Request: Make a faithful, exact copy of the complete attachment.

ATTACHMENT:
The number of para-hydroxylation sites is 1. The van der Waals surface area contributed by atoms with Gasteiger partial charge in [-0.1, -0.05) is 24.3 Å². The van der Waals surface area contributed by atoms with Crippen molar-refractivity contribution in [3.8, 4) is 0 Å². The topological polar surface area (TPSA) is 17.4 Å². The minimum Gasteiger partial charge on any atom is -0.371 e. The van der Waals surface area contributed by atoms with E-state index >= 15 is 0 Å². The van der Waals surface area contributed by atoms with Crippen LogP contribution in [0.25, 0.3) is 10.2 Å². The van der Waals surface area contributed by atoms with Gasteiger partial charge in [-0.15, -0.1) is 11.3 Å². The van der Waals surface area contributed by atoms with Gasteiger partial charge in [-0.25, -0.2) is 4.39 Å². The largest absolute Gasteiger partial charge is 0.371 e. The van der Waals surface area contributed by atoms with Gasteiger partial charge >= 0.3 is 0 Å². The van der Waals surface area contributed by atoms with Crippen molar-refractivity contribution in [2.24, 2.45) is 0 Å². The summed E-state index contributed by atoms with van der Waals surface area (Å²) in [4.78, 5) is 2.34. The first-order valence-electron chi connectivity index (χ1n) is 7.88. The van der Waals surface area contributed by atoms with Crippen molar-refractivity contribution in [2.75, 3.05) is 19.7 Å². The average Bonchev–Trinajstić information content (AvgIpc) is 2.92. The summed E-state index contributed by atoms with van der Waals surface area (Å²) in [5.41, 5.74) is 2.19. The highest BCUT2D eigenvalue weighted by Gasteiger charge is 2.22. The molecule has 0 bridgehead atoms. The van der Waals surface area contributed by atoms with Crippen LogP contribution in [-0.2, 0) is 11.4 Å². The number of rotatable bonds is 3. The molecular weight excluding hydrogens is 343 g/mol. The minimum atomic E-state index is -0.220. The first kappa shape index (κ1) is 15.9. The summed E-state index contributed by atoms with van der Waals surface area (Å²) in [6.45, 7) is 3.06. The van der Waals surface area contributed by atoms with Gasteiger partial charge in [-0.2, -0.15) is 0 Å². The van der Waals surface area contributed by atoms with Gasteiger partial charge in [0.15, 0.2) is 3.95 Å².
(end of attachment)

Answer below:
The number of para-hydroxylation sites is 1. The van der Waals surface area contributed by atoms with Gasteiger partial charge in [-0.1, -0.05) is 24.3 Å². The van der Waals surface area contributed by atoms with Crippen molar-refractivity contribution in [3.8, 4) is 0 Å². The topological polar surface area (TPSA) is 17.4 Å². The minimum Gasteiger partial charge on any atom is -0.371 e. The van der Waals surface area contributed by atoms with E-state index >= 15 is 0 Å². The van der Waals surface area contributed by atoms with Crippen LogP contribution in [0.25, 0.3) is 10.2 Å². The van der Waals surface area contributed by atoms with Gasteiger partial charge in [-0.15, -0.1) is 11.3 Å². The van der Waals surface area contributed by atoms with Gasteiger partial charge in [-0.25, -0.2) is 4.39 Å². The largest absolute Gasteiger partial charge is 0.371 e. The van der Waals surface area contributed by atoms with Gasteiger partial charge >= 0.3 is 0 Å². The van der Waals surface area contributed by atoms with Crippen molar-refractivity contribution in [2.24, 2.45) is 0 Å². The summed E-state index contributed by atoms with van der Waals surface area (Å²) in [4.78, 5) is 2.34. The first-order valence-electron chi connectivity index (χ1n) is 7.88. The van der Waals surface area contributed by atoms with Crippen molar-refractivity contribution in [2.75, 3.05) is 19.7 Å². The average Bonchev–Trinajstić information content (AvgIpc) is 2.92. The summed E-state index contributed by atoms with van der Waals surface area (Å²) in [5.41, 5.74) is 2.19. The highest BCUT2D eigenvalue weighted by Gasteiger charge is 2.22. The molecule has 0 bridgehead atoms. The van der Waals surface area contributed by atoms with Crippen LogP contribution in [-0.2, 0) is 11.4 Å². The number of rotatable bonds is 3. The molecular weight excluding hydrogens is 343 g/mol. The minimum atomic E-state index is -0.220. The first kappa shape index (κ1) is 15.9. The summed E-state index contributed by atoms with van der Waals surface area (Å²) in [6.45, 7) is 3.06. The van der Waals surface area contributed by atoms with Gasteiger partial charge in [-0.2, -0.15) is 0 Å². The van der Waals surface area contributed by atoms with Gasteiger partial charge in [0.15, 0.2) is 3.95 Å².